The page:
One of the great blessings of the human brain can be found in its ability to take two things and make them one. We have two eyes, which means they necessarily see things differently. Look at the world with one eye open and switch to the other eye. Things appear to move. Viewing the world through one eye also makes things appear somewhat “flat.” The wonder of “stereo-scopic vision” (seeing through two eyes) lies within our brain. The brain takes two different sights and reconciles them, combining them in such a way that a new picture emerges, one that includes a perception of depth. O Lord, how marvelous are Thy works!
The fathers describe two other ways of seeing the world – or perhaps we could describe them as ways in which we process what we see: mind and heart. General human experience in the modern world concentrates on the mind’s sight. The mind judges, compares, weighs, measures, etc. It is tremendously useful and necessary to our existence. The mind not only sees, it sees itself seeing. The heart sees in a distinctly different manner. It does not judge. It does not compare. It does not distance itself in space or time. It experiences no desire and does not defend or justify itself.
Most of our lives we see “out of one eye.” The mind is the dominant mode through which we manage our lives and see the world. We judge our circumstances and consider our options. We pay attention to cause and effect and give thought to consequences. Some do a better job of this than others. The sight of one eye is easily damaged and distorted.
No one sees the world entirely through the heart: we are not meant to. The mind is the gift of God and is meant to play its part in our lives. But seeing only through the mind’s eye, our vision lacks depth. We fail to see beauty and perceive the importance of the moment and its irreplaceable value. In lacking depth, we fail to see relationships, judging all things as in competition.
The sight of the body is stereoscopic, created for a wholeness of vision that does what no single eye can do. The sight of the soul is stereoscopic as well, requiring the fullness of its capacities in order to rightly see the world and the hand of God. O Lord, how marvelous are Thy works!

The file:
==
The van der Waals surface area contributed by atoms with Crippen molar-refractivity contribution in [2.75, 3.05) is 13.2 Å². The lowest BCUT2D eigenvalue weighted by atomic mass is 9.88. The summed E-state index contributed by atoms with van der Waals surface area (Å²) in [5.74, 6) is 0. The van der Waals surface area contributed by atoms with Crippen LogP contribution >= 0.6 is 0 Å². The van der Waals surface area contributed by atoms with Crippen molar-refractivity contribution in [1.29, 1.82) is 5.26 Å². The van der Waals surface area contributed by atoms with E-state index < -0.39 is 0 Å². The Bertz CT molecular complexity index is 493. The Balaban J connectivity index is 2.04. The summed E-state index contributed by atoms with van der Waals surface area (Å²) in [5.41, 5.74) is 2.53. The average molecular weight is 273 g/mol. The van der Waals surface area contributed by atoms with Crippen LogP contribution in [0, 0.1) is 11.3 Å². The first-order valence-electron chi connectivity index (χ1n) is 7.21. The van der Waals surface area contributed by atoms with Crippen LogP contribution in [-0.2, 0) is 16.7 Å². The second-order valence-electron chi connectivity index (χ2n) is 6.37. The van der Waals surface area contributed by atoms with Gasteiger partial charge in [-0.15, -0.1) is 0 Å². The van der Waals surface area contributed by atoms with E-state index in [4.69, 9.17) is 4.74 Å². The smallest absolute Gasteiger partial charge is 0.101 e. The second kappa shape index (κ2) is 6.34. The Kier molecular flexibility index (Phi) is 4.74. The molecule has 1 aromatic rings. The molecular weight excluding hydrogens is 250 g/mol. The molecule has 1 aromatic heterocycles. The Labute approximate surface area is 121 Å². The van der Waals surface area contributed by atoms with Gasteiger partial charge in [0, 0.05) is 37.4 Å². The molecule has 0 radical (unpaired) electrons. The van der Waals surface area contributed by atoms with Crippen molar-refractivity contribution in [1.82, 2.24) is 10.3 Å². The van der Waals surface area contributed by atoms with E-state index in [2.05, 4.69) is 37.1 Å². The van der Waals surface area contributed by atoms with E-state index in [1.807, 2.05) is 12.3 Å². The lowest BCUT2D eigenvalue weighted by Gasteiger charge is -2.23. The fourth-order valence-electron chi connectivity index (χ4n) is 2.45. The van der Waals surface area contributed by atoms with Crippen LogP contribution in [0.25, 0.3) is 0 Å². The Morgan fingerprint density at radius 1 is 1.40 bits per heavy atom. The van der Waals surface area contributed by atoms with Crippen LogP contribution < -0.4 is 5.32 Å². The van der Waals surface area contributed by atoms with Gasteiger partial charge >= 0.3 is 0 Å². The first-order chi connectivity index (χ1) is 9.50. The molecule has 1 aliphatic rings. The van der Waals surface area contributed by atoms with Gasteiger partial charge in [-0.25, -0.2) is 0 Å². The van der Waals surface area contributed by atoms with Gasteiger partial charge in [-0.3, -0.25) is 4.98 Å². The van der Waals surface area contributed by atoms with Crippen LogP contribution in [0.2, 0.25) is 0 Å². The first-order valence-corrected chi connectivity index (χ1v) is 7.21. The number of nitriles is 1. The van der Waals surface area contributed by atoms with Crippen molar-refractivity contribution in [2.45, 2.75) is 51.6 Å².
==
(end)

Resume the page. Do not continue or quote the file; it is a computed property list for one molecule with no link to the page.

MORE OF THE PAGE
Thanks for this Father. I needed it. I need to be in the moment. Forgive me for not being there.
Thank you father. I needed to hear that. Please pray for me.
Thank you Father Stephen. I felt like I was reading my very favourite Psalm 8 in a new form…!
Several years back there was a documentary of tv made by Australian group that focused on the mind of the heart. It was an excellent documentary and I do not know if it is still available online.
A great difficulty in the matter is that ultimately the heart reveals itself to the heart. By grace, we are able to be “enticed” beyond the mind – to step outside of it (or however that would be described), and enter the heart. It begins with “eros,” a desire for the something more, the something Beautiful.
But as soon as that journey is undertaken, it becomes more and more difficult to address from platforms such as this (or even tv, etc.). Because, ultimately, the primary platform is Liturgy, prayer, fasting, repentance, almsgiving. And all of that in the context of the true and living Church.
How true, Fr. Stephen.
I sense that once this journey is complete, there will be no more words. Or rather, just one Word.
And it will be more than enough. Our hearts will overflow…
One word or all words in complete balance and harmony?
What a great point you make here. And your comment above about Liturgy being the primary platform from which this is experienced and understood rings so true.
Father thank you for yet another beautiful reflection. I especially love the way the icon of Panayia is presented to speak of the mind and heart.
well spotted! Elder Sophrony used to say that the slight tilt of the head we see in the icons of the Holy Trinity (Rublieuv’s for instance) or that of the Panayia, or of angels is clearly indicative of the mind in heart.